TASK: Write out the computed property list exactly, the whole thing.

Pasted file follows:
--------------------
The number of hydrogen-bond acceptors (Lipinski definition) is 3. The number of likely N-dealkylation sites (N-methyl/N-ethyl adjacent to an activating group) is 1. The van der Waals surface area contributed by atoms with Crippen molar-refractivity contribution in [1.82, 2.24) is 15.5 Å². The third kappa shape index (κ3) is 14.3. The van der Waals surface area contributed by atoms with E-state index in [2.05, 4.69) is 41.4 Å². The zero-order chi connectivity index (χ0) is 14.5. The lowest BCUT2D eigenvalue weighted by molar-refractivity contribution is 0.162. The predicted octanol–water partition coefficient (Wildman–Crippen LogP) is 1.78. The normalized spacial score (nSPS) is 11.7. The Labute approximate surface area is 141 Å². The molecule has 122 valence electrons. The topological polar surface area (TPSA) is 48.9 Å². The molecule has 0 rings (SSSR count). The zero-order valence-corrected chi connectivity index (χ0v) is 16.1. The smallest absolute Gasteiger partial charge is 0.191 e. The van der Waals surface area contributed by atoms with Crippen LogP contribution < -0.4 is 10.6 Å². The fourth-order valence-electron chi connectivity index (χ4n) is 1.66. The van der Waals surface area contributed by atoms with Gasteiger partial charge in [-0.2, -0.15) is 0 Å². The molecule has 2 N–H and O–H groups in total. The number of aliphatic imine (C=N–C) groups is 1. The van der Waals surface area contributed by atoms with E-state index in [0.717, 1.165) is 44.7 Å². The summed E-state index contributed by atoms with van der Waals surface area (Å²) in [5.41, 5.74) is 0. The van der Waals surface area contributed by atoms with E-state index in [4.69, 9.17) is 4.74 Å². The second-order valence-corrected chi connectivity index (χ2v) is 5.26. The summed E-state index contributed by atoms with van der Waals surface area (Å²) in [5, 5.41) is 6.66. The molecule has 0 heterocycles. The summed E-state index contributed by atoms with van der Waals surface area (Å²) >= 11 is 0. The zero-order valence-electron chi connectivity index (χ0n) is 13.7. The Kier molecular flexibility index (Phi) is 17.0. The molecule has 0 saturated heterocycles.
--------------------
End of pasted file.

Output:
The number of hydrogen-bond acceptors (Lipinski definition) is 3. The number of likely N-dealkylation sites (N-methyl/N-ethyl adjacent to an activating group) is 1. The van der Waals surface area contributed by atoms with Crippen molar-refractivity contribution in [1.82, 2.24) is 15.5 Å². The third kappa shape index (κ3) is 14.3. The van der Waals surface area contributed by atoms with E-state index in [2.05, 4.69) is 41.4 Å². The zero-order chi connectivity index (χ0) is 14.5. The lowest BCUT2D eigenvalue weighted by molar-refractivity contribution is 0.162. The predicted octanol–water partition coefficient (Wildman–Crippen LogP) is 1.78. The normalized spacial score (nSPS) is 11.7. The Labute approximate surface area is 141 Å². The molecule has 122 valence electrons. The topological polar surface area (TPSA) is 48.9 Å². The molecule has 0 rings (SSSR count). The zero-order valence-corrected chi connectivity index (χ0v) is 16.1. The smallest absolute Gasteiger partial charge is 0.191 e. The van der Waals surface area contributed by atoms with Crippen LogP contribution < -0.4 is 10.6 Å². The fourth-order valence-electron chi connectivity index (χ4n) is 1.66. The van der Waals surface area contributed by atoms with Gasteiger partial charge in [-0.2, -0.15) is 0 Å². The molecule has 2 N–H and O–H groups in total. The number of aliphatic imine (C=N–C) groups is 1. The van der Waals surface area contributed by atoms with E-state index in [0.717, 1.165) is 44.7 Å². The summed E-state index contributed by atoms with van der Waals surface area (Å²) in [5.41, 5.74) is 0. The van der Waals surface area contributed by atoms with E-state index in [4.69, 9.17) is 4.74 Å². The second-order valence-corrected chi connectivity index (χ2v) is 5.26. The summed E-state index contributed by atoms with van der Waals surface area (Å²) in [5, 5.41) is 6.66. The molecule has 0 heterocycles. The summed E-state index contributed by atoms with van der Waals surface area (Å²) >= 11 is 0. The zero-order valence-electron chi connectivity index (χ0n) is 13.7. The Kier molecular flexibility index (Phi) is 17.0. The molecule has 0 saturated heterocycles.